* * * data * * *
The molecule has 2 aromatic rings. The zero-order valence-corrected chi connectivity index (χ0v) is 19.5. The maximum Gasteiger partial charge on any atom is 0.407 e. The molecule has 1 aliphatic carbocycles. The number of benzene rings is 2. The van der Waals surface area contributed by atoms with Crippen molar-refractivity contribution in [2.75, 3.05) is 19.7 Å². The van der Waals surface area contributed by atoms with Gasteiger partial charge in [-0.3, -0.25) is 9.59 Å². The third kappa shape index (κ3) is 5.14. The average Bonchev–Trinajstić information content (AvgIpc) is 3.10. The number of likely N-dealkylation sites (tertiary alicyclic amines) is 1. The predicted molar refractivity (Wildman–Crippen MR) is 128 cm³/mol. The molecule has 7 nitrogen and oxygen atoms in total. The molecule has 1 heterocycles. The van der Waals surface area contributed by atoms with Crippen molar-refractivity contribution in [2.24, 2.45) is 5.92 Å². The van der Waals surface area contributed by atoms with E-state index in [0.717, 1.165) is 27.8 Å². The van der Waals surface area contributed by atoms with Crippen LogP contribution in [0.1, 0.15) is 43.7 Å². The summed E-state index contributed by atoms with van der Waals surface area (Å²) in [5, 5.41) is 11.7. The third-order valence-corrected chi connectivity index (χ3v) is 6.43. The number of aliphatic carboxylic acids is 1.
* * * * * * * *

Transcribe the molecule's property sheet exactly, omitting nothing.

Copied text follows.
The molecule has 2 aromatic rings. The zero-order valence-corrected chi connectivity index (χ0v) is 19.5. The maximum Gasteiger partial charge on any atom is 0.407 e. The molecule has 1 aliphatic carbocycles. The number of benzene rings is 2. The van der Waals surface area contributed by atoms with Crippen molar-refractivity contribution in [2.75, 3.05) is 19.7 Å². The van der Waals surface area contributed by atoms with Gasteiger partial charge in [-0.3, -0.25) is 9.59 Å². The third kappa shape index (κ3) is 5.14. The average Bonchev–Trinajstić information content (AvgIpc) is 3.10. The number of likely N-dealkylation sites (tertiary alicyclic amines) is 1. The predicted molar refractivity (Wildman–Crippen MR) is 128 cm³/mol. The molecule has 7 nitrogen and oxygen atoms in total. The molecule has 1 heterocycles. The van der Waals surface area contributed by atoms with Crippen molar-refractivity contribution in [2.24, 2.45) is 5.92 Å². The van der Waals surface area contributed by atoms with E-state index in [0.717, 1.165) is 27.8 Å². The van der Waals surface area contributed by atoms with Crippen LogP contribution in [0.1, 0.15) is 43.7 Å². The summed E-state index contributed by atoms with van der Waals surface area (Å²) in [5, 5.41) is 11.7. The third-order valence-corrected chi connectivity index (χ3v) is 6.43. The number of aliphatic carboxylic acids is 1.